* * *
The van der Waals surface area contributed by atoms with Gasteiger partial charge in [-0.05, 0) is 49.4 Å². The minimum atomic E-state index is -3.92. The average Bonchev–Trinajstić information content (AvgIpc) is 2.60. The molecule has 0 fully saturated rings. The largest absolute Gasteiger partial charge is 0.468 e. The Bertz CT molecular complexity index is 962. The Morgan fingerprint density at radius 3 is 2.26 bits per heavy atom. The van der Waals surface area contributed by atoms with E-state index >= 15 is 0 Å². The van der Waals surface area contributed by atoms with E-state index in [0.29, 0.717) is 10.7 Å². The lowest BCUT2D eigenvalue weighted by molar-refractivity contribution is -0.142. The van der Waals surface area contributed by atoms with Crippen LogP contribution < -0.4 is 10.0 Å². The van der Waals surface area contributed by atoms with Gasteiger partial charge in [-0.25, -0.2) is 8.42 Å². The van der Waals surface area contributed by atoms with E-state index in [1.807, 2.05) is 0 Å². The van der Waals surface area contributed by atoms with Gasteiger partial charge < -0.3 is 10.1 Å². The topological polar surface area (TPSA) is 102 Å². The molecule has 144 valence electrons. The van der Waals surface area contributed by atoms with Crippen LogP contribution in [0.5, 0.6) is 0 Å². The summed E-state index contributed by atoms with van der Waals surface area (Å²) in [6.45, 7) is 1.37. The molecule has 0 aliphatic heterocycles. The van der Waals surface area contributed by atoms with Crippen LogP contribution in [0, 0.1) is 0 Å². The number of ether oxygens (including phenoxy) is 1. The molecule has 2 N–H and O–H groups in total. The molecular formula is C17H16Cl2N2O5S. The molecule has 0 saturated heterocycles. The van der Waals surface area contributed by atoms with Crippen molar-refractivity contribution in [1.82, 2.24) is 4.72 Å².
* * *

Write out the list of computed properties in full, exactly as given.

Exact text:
The van der Waals surface area contributed by atoms with Gasteiger partial charge in [-0.05, 0) is 49.4 Å². The minimum atomic E-state index is -3.92. The average Bonchev–Trinajstić information content (AvgIpc) is 2.60. The molecule has 0 fully saturated rings. The largest absolute Gasteiger partial charge is 0.468 e. The Bertz CT molecular complexity index is 962. The Morgan fingerprint density at radius 3 is 2.26 bits per heavy atom. The van der Waals surface area contributed by atoms with E-state index >= 15 is 0 Å². The van der Waals surface area contributed by atoms with E-state index in [0.29, 0.717) is 10.7 Å². The lowest BCUT2D eigenvalue weighted by molar-refractivity contribution is -0.142. The van der Waals surface area contributed by atoms with Crippen LogP contribution < -0.4 is 10.0 Å². The van der Waals surface area contributed by atoms with Gasteiger partial charge in [-0.25, -0.2) is 8.42 Å². The van der Waals surface area contributed by atoms with E-state index in [1.807, 2.05) is 0 Å². The van der Waals surface area contributed by atoms with Gasteiger partial charge < -0.3 is 10.1 Å². The topological polar surface area (TPSA) is 102 Å². The molecule has 144 valence electrons. The van der Waals surface area contributed by atoms with Crippen LogP contribution in [0.5, 0.6) is 0 Å². The summed E-state index contributed by atoms with van der Waals surface area (Å²) in [6.45, 7) is 1.37. The molecule has 0 aliphatic heterocycles. The van der Waals surface area contributed by atoms with Crippen LogP contribution in [0, 0.1) is 0 Å². The number of ether oxygens (including phenoxy) is 1. The molecule has 2 N–H and O–H groups in total. The molecular formula is C17H16Cl2N2O5S. The molecule has 0 saturated heterocycles. The van der Waals surface area contributed by atoms with Crippen molar-refractivity contribution in [1.82, 2.24) is 4.72 Å².